Description By the mid-1600s, the intimate lives of the middle class joined the raucous lives of the poor as subjects for painting. Here, an attentive young man tenderly mixes a "restorative" glass of lemonade for the young woman, presumably to convey his own feelings to the "love-sick" young woman under the watchful eyes of a chaperon. Indeed lemons were then seen as "an effective dietary cure" for lovesickness. Ter Borch was a talented portraitist as well as painter of interiors with figures in satins and other rich fabrics (although the effect is diminished here by an over cleaning of the surface decades ago). The models for the young people were the artist's half sister and brother, Gersina and Moses, who were also painters. A first version of this composition was painted around 1663. With the assistance of his workshop, Ter Borch then made additional versions with small variations.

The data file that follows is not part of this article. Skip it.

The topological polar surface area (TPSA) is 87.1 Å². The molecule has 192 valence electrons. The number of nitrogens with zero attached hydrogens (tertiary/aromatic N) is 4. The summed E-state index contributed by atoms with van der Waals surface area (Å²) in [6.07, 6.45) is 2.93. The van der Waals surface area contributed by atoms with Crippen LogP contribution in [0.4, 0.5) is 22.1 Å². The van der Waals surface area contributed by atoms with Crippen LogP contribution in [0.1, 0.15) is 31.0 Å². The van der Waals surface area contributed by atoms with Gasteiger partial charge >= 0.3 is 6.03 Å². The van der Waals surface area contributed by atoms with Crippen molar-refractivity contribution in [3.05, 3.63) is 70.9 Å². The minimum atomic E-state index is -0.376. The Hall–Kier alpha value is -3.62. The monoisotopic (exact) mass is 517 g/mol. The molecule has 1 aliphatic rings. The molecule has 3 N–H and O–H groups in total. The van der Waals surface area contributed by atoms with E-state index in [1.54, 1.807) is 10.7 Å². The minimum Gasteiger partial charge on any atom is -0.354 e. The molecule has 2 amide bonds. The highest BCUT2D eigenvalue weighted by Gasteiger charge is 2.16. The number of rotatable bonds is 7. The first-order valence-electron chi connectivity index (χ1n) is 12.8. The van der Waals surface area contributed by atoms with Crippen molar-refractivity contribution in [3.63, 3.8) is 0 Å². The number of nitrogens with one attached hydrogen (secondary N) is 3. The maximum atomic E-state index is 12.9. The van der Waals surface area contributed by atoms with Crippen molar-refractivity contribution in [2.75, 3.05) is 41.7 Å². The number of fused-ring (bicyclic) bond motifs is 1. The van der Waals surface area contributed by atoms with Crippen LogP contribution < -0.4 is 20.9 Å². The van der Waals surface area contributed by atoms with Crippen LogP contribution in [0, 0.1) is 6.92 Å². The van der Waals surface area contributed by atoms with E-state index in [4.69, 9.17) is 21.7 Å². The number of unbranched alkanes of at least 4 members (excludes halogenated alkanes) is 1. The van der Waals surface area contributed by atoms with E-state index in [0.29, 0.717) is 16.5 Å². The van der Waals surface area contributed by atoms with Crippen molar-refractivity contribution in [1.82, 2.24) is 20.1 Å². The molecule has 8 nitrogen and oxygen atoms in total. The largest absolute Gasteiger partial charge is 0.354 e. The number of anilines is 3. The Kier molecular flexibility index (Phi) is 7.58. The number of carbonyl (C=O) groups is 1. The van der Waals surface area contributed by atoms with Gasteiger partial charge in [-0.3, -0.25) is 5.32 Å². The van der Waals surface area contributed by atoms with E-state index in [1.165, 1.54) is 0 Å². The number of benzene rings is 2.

|9/13/1951||Treatment||coated; inpainted; re-framed; surface cleaned; varnish removed or reduced|
Provenance Charles T. Yerkes [date and mode of acquisition unknown]; Charles T. Yerkes Sale, American Art Association, New York, 1910, no. 134; Henry Walters, Baltimore, 1910, by purchase; Walters Art Museum, 1931, by bequest.
Credit Acquired by Henry Walters, 1910
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